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Behavioral Economics

Spring 2016 Awards Approved in RSF Programs

March 21, 2016

Several new research projects in the Russell Sage Foundation’s programs on Race, Ethnicity, and Immigration, Social Inequality, and Behavioral Economics were funded at the Foundation’s February meeting of the Board of Trustees. Four new projects in the special initiative on the Social, Economic, and Political Effects of the Affordable Care Act were jointly funded with the Robert Wood Johnson Foundation.

Race, Ethnicity, and Immigration:

Ethnicity and English-Language Proficiency and Experiences with Crime and Police: A Multi-Level Analysis of Restricted Data from the National Crime Victimization Survey
Eric Baumer and John Iceland (Pennsylvania State University)

Baumer and Iceland will analyze restricted-use survey data on incidents of crime and crime reporting, along with demographic Census data and police department data, to explore whether and how ethnicity and English-language proficiency correlate with immigrants’ crime reporting and law enforcement’s official responses to those reported crimes.

Cast as a Criminal: How Moral Typecasting Leads to Racial Prejudice
Kurt Gray (University of North Carolina, Chapel Hill), Keith Payne (University of North Carolina, Chapel Hill), and Jazmin Brown-Iannuzzi (University of Kentucky)

Gray, Payne, and Brown-Iannuzzi will explore whether moral typecasting can help explain aggressive law enforcement tactics towards non-whites, especially black men. They will examine the role of typecasting in situations of heightened ambiguity, such as adolescence (not a child but not an adult) and whether this leads law enforcement to be biased against black adolescent males.

Announcing the Twelfth Summer Institute in Behavioral Economics

January 13, 2016

The Russell Sage Foundation’s Behavioral Economics Roundtable will sponsor the twelfth Summer Institute in Behavioral Economics, to be held in Waterville Valley, New Hampshire from June 27 to July 9, 2016. The purpose of this workshop is to introduce graduate students and beginning faculty in economics and related disciplines to the findings and methods of behavioral economics—the application of psychological theory and research to economics. The program will include topics on psychological foundations such as decision-making under risk and uncertainty, intertemporal choice, biases in judgment, mental accounting, and social preferences, as well as the implications of these foundations for savings behavior, labor markets, development economics, finance, public policy, and other economic topics.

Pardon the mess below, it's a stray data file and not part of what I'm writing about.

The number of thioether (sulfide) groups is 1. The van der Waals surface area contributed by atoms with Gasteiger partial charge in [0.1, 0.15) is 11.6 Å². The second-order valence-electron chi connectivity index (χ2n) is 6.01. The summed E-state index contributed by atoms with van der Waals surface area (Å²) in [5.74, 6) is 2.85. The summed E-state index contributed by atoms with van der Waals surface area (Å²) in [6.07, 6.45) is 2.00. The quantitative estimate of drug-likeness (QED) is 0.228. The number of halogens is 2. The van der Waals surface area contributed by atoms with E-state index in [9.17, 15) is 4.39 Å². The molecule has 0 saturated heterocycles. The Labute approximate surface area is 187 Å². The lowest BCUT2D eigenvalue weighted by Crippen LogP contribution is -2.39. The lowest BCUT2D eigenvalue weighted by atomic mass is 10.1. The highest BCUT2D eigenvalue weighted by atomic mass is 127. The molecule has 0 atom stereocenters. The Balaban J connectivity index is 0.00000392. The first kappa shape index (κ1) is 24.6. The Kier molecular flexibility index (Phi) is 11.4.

Faculty who have completed their Ph.D. program since April 2015 or Ph.D. students who will have completed at least one year of their graduate program by July 2016 are eligible to apply. Complete applications, including letters of recommendation, must be received by Friday, March 11, 2016.

Call for Papers: Early-Career Behavioral Economists

December 21, 2015

The newly founded Behavior and Inequality Research Institute has announced that the second Early-Career Behavioral Economics Conference will take place in Bonn, Germany on June 24-25, 2016. The first Early-Career Behavioral Economics Conference was held in July 2015 and was sponsored by the Russell Sage Foundation.

The goal of the conference is to allow researchers at the early stages of their career to present their work and receive feedback from peers and junior faculty members, who will serve as discussants. It will also help develop a strong community of junior behavioral economists. Graduate students, postdoctoral fellows, and assistant professors who received their Ph.D. after Spring 2011 are all eligible to apply.

Click here to visit the Early-Career Behavioral Economist Conference home page for more information on the conference and on how to submit papers.

Fall 2015 Presidential Authority Awards

November 19, 2015

The Russell Sage Foundation has recently approved the following Presidential Authority awards in three of its program areas—Future of Work, Social Inequality, and Behavioral Economics—as well as three conferences for upcoming issues of the RSF journal.

RSF Journal Conferences:

The Coleman Report at 50: Its Legacy and Enduring Value
Karl Alexander and Stephen Morgan (Johns Hopkins University)

For an upcoming issue of RSF, Karl Alexander and Stephen Morgan organized a symposium featuring fourteen invited articles for the fiftieth anniversary of the quality of the 1966 Educational Opportunity Report, or “Coleman Report,” which assessed the lack of equal educational opportunities for minority children in the U.S. The issue will examine the Report’s methods and its substantive conclusions through the lens of advances over the past half century across several social science disciplines.

Undocumented Immigration
Roberto G. Gonzales (Harvard University) and Steven Raphael (University of California, Berkeley)

For an upcoming issue of RSF, Roberto Gonzales and Steven Raphael organized a symposium featuring nine articles that examine the effects of federal, state, and local policy on immigrants’ experience of living undocumented and explore how undocumented status affects social mobility and civic participation.

Wealth Inequality
Fabian Pfeffer and Robert Schoeni (University of Michigan)

For an upcoming issue of the RSF, Fabian Pfeffer and Robert Schoeni organized a symposium featuring nine articles that examine the determinants of high and rising levels of wealth inequality, its economic and social consequences, and potential policy responses.

Announcing the Launch of RSF: The Russell Sage Foundation Journal of the Social Sciences

November 17, 2015

The Russell Sage Foundation is pleased to announce the publication of its new social science journal, RSF: The Russell Sage Foundation Journal of the Social Sciences. RSF will promote cross-disciplinary collaborations on timely topics of interest to social scientists and other academic researchers, policymakers, and the public at large.